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The helek (Hebrew חלק, meaning "portion", plural halakim חלקים) is a unit of time used in the calculation of the Hebrew calendar. Other spellings used are chelak and chelek, both with plural chalakim.

The hour is divided into 1080 halakim. A helek is 31/3 seconds or 1/18 minute. The helek derives from a small Babylonian time period called a she, meaning '"barleycorn", itself equal to 1/72 of a Babylonian time degree (1° of celestial rotation).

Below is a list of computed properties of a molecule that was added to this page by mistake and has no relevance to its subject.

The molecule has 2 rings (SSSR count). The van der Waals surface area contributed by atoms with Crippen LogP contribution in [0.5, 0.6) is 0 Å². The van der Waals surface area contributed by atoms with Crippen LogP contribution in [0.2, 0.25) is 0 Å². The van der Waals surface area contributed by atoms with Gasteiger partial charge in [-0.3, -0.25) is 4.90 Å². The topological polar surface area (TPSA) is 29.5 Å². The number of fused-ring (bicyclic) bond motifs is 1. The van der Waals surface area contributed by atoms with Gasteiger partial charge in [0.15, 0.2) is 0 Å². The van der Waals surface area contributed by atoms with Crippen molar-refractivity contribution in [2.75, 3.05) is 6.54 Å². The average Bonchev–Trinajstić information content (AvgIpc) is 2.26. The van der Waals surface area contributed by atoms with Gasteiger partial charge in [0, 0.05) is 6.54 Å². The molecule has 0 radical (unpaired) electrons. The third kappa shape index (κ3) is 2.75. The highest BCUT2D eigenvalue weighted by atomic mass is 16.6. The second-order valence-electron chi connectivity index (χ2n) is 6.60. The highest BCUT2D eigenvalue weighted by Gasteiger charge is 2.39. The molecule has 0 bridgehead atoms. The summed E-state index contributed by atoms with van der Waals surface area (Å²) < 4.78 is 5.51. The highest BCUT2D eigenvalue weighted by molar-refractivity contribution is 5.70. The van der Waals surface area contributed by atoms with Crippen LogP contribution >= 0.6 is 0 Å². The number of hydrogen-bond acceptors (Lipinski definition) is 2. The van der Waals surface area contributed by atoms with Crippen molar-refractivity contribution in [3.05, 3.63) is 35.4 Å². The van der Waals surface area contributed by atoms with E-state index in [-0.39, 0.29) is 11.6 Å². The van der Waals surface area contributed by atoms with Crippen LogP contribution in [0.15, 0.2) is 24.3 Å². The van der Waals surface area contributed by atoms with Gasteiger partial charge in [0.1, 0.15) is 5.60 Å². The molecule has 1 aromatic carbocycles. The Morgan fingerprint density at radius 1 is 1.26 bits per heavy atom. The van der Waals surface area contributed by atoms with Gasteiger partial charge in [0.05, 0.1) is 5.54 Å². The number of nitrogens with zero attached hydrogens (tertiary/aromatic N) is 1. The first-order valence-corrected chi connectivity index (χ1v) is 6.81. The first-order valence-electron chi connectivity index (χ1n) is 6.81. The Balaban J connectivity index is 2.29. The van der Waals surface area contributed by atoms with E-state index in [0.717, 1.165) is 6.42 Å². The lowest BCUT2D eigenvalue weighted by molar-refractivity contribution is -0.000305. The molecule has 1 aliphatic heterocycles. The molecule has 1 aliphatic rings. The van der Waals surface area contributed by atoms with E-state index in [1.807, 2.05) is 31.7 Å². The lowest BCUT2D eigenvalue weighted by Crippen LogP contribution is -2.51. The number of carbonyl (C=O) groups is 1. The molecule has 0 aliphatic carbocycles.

360 degrees x 72 shes per degree / 24 hours = 1080 shes per hour.

The Hebrew calendar defines its mean month to be exactly equal to 29 days 12 hours and 793 halakim, which is 29 days 12 hours 44 minutes and 31/3 seconds. It defines its mean year as exactly 235/19 times this amount, or 365.247 days.